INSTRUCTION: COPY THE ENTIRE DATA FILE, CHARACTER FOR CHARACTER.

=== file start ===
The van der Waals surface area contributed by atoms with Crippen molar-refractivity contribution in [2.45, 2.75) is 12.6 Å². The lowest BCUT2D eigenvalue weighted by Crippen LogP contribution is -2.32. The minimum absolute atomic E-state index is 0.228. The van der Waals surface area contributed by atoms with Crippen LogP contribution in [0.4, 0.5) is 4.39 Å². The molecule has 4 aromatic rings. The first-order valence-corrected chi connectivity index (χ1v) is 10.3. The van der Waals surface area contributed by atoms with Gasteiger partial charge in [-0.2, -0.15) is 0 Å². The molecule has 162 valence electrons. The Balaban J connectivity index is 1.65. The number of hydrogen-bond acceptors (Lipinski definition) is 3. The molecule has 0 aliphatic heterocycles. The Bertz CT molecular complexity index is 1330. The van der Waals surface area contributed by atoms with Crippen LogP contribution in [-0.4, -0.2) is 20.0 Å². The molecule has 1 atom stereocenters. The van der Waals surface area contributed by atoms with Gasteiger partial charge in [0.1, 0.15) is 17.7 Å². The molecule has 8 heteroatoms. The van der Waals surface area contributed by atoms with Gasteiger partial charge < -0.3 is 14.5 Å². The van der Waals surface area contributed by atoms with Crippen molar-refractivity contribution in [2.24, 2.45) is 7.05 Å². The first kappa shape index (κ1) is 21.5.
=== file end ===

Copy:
The van der Waals surface area contributed by atoms with Crippen molar-refractivity contribution in [2.45, 2.75) is 12.6 Å². The lowest BCUT2D eigenvalue weighted by Crippen LogP contribution is -2.32. The minimum absolute atomic E-state index is 0.228. The van der Waals surface area contributed by atoms with Crippen LogP contribution in [0.4, 0.5) is 4.39 Å². The molecule has 4 aromatic rings. The first-order valence-corrected chi connectivity index (χ1v) is 10.3. The van der Waals surface area contributed by atoms with Gasteiger partial charge in [-0.2, -0.15) is 0 Å². The molecule has 162 valence electrons. The Balaban J connectivity index is 1.65. The number of hydrogen-bond acceptors (Lipinski definition) is 3. The molecule has 0 aliphatic heterocycles. The Bertz CT molecular complexity index is 1330. The van der Waals surface area contributed by atoms with Crippen LogP contribution in [-0.4, -0.2) is 20.0 Å². The molecule has 1 atom stereocenters. The van der Waals surface area contributed by atoms with Gasteiger partial charge in [0.1, 0.15) is 17.7 Å². The molecule has 8 heteroatoms. The van der Waals surface area contributed by atoms with Gasteiger partial charge < -0.3 is 14.5 Å². The van der Waals surface area contributed by atoms with Crippen molar-refractivity contribution in [2.24, 2.45) is 7.05 Å². The first kappa shape index (κ1) is 21.5.